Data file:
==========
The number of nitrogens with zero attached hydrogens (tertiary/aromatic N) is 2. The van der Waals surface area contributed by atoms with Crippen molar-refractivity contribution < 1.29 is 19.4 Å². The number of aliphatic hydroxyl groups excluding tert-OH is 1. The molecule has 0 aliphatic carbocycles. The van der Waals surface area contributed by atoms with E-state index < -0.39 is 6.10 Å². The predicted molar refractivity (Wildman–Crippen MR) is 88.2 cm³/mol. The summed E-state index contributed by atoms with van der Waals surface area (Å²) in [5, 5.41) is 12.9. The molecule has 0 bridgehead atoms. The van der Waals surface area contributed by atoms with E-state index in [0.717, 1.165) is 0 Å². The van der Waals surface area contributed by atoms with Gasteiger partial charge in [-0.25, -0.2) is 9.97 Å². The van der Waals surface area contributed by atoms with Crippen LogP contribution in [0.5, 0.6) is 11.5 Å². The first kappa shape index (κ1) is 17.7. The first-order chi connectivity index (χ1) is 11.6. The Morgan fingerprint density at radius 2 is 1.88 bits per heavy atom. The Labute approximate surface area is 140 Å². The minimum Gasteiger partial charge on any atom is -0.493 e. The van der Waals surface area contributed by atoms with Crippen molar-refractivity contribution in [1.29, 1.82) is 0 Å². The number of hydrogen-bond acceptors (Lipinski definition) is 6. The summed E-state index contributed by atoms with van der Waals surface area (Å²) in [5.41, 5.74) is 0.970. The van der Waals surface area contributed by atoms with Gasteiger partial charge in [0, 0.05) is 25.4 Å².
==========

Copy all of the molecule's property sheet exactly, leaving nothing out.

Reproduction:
The number of nitrogens with zero attached hydrogens (tertiary/aromatic N) is 2. The van der Waals surface area contributed by atoms with Crippen molar-refractivity contribution < 1.29 is 19.4 Å². The number of aliphatic hydroxyl groups excluding tert-OH is 1. The molecule has 0 aliphatic carbocycles. The van der Waals surface area contributed by atoms with E-state index < -0.39 is 6.10 Å². The predicted molar refractivity (Wildman–Crippen MR) is 88.2 cm³/mol. The summed E-state index contributed by atoms with van der Waals surface area (Å²) in [5, 5.41) is 12.9. The molecule has 0 bridgehead atoms. The van der Waals surface area contributed by atoms with E-state index in [0.717, 1.165) is 0 Å². The van der Waals surface area contributed by atoms with Gasteiger partial charge in [-0.25, -0.2) is 9.97 Å². The van der Waals surface area contributed by atoms with Crippen LogP contribution in [0.5, 0.6) is 11.5 Å². The first kappa shape index (κ1) is 17.7. The first-order chi connectivity index (χ1) is 11.6. The Morgan fingerprint density at radius 2 is 1.88 bits per heavy atom. The Labute approximate surface area is 140 Å². The minimum Gasteiger partial charge on any atom is -0.493 e. The van der Waals surface area contributed by atoms with Crippen molar-refractivity contribution in [1.29, 1.82) is 0 Å². The number of hydrogen-bond acceptors (Lipinski definition) is 6. The summed E-state index contributed by atoms with van der Waals surface area (Å²) in [5.41, 5.74) is 0.970. The van der Waals surface area contributed by atoms with Gasteiger partial charge in [0, 0.05) is 25.4 Å².